Posts Tagged ‘Michelle Terry’

Review – Before the Party, Almeida Theatre

Wednesday 27 March 2013

Before_the_party_mainHere’s a puzzler to confound, should you happen to find yourself at a party surrounded by theatrically persuaded people: What is the connection between Before the Party and the film Chitty Chitty Bang Bang?

Give up? Well, the latter wouldn’t be quite the same without the formers’s writer. Academy Award nominee, Hitchcock collaborator and BTP playwright Rodney Ackland is also credited with discovering Chitty star Sally Anne Howes. That’s if you believe the Gospel according to St Wiki. We do. Who would think to make that up?

But his 1949 play (based on a short story by W. Somerset Maugham) is a bit of a puzzler itself. Part family drama, part melodrama,  part satire, part comedy and – in this production – bearing absurdist overtones and (rather redundantly)  animation. It’s as if Ackland were delving into the darker recesses of Terrance Rattigan’s psyche and percolating it through a wafer thin filter of Joe Orton. Read the rest of this entry »

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Review – The Comedy of Errors, National Theatre

Tuesday 29 November 2011

WILLIAM SHAKESPEARE WROTE A DECENT JOKE – WHINGERS IN SHOCK.

The Whingers make no secret of the fact that they usually find the the comedy in his plays and the wordplay in his comedies deeply unfunny. Yes, they sometimes laugh thanks to an actor’s delivery or a bit of business injected by a director aware that the text will not supply sufficient giggles for a modern audience. But at The Comedy of Errors they actually laughed at a line written by the Bard himself.

Just the once, you understand, but it’s a start. For the record it was in one of the Dromio’s “I could find out countries in her” speech referencing Belgium and the Netherlands. Shakespeare of course invented everything. Was he the first to discover the intrinsic comic value in Belgium too? Read the rest of this entry »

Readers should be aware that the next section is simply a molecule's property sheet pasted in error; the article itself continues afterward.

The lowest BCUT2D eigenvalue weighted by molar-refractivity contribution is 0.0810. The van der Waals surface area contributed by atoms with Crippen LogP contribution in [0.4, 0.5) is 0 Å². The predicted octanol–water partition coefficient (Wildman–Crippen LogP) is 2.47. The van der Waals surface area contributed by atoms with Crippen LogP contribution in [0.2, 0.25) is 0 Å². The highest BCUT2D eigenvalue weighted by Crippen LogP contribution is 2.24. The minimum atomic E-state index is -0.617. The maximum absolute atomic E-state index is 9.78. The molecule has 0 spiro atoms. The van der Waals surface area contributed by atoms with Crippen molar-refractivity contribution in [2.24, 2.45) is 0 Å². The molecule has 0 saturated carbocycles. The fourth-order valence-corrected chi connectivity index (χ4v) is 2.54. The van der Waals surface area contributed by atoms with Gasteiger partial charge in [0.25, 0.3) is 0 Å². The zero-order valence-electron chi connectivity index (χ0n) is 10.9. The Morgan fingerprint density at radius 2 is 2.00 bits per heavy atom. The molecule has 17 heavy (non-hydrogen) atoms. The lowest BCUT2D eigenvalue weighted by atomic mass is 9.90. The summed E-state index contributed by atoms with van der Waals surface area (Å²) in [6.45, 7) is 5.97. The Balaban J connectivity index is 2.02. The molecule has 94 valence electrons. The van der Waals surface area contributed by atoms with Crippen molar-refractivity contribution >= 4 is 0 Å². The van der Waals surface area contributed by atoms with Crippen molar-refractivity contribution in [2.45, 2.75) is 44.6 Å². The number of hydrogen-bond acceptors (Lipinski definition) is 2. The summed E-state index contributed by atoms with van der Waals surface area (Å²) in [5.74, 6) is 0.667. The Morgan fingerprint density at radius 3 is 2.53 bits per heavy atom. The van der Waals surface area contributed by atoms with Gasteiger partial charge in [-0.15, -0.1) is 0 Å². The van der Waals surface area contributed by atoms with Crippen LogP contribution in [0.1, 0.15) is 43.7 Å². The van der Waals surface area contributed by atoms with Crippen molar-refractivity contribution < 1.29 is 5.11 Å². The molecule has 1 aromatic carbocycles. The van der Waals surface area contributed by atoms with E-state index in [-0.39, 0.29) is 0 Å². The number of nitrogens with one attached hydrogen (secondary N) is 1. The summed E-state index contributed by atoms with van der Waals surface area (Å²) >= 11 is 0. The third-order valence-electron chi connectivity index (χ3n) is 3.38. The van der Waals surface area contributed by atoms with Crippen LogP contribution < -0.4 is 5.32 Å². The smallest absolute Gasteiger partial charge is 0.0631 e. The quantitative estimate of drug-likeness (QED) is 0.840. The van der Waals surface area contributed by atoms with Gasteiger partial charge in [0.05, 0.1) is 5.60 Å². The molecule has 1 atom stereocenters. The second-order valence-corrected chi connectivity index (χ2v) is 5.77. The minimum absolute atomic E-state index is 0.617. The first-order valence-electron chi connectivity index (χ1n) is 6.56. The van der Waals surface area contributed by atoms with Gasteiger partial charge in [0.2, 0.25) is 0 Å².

Review – London Assurance, National Theatre

Tuesday 9 March 2010

As Phil arrived at the National Theatre for the preview of London Assurance on Monday night Andrew appeared to be intoning a new mantra. “Boo-see-co, boo-see-co, boo-see-co,” he muttered smugly, trying each permutation on for size to see which would sound most impressive.

It transpired that Andrew had for once been swatting up: delving into the programme notes to gen up on Irish actor, playwright, adaptor, stage director, manager, producer and innovator Dion Boucicault and – in particularly – learning how that intimidating looking surname should be pronounced. Suddenly Phil was at it too, pursing his lips contorting his facial muscles and rolling it round his tongue. All that was missing was a mouth full of marbles. Anyone passing would have rightly supposed the Whingers had lost theirs.

If they got nothing else out of the evening at least these wannabe Liza Doolittles might, at last, be able to impress someone at a party (if Sonia Friedman ever invites them to aonther) with their ability to pronounce Boucicault.

They need not have worried about reclaiming something from the evening. It gives us great pleasure to announce that the National Theatre has climbed out of the very deep pit it dug for itself with all the Really Old, Like Forty Fives, the Nations and (dare we bring it up again) the Frams and is back on form, doing what it does best. And how. Read the rest of this entry »